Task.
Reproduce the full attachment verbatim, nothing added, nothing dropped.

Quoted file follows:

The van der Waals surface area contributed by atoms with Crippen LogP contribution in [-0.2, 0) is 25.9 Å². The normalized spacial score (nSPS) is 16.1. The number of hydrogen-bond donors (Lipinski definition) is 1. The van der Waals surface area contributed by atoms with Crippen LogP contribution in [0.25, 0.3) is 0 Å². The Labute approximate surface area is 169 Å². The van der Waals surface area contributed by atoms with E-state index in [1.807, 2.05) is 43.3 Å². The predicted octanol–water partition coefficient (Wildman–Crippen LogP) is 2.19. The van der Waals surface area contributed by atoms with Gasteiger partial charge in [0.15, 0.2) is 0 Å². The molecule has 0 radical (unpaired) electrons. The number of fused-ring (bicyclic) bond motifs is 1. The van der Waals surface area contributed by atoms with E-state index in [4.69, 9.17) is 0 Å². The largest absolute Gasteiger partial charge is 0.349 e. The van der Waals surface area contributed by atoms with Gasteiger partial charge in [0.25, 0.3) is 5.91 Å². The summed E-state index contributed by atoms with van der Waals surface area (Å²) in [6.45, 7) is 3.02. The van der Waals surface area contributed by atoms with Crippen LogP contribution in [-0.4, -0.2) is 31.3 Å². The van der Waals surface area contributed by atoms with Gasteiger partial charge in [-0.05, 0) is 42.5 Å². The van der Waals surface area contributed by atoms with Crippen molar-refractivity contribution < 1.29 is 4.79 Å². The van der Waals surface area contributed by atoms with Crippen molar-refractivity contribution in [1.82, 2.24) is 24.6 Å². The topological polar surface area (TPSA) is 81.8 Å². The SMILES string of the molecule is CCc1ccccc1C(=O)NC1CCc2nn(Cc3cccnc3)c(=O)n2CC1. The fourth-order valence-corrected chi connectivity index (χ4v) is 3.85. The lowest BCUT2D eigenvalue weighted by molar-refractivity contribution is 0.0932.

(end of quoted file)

The van der Waals surface area contributed by atoms with Crippen LogP contribution in [-0.2, 0) is 25.9 Å². The normalized spacial score (nSPS) is 16.1. The number of hydrogen-bond donors (Lipinski definition) is 1. The van der Waals surface area contributed by atoms with Crippen LogP contribution in [0.25, 0.3) is 0 Å². The Labute approximate surface area is 169 Å². The van der Waals surface area contributed by atoms with E-state index in [1.807, 2.05) is 43.3 Å². The predicted octanol–water partition coefficient (Wildman–Crippen LogP) is 2.19. The van der Waals surface area contributed by atoms with Gasteiger partial charge in [0.15, 0.2) is 0 Å². The molecule has 0 radical (unpaired) electrons. The number of fused-ring (bicyclic) bond motifs is 1. The van der Waals surface area contributed by atoms with E-state index in [4.69, 9.17) is 0 Å². The largest absolute Gasteiger partial charge is 0.349 e. The van der Waals surface area contributed by atoms with Gasteiger partial charge in [0.25, 0.3) is 5.91 Å². The summed E-state index contributed by atoms with van der Waals surface area (Å²) in [6.45, 7) is 3.02. The van der Waals surface area contributed by atoms with Crippen LogP contribution in [-0.4, -0.2) is 31.3 Å². The van der Waals surface area contributed by atoms with Gasteiger partial charge in [-0.05, 0) is 42.5 Å². The van der Waals surface area contributed by atoms with Crippen molar-refractivity contribution < 1.29 is 4.79 Å². The van der Waals surface area contributed by atoms with Crippen molar-refractivity contribution in [1.82, 2.24) is 24.6 Å². The topological polar surface area (TPSA) is 81.8 Å². The SMILES string of the molecule is CCc1ccccc1C(=O)NC1CCc2nn(Cc3cccnc3)c(=O)n2CC1. The fourth-order valence-corrected chi connectivity index (χ4v) is 3.85. The lowest BCUT2D eigenvalue weighted by molar-refractivity contribution is 0.0932.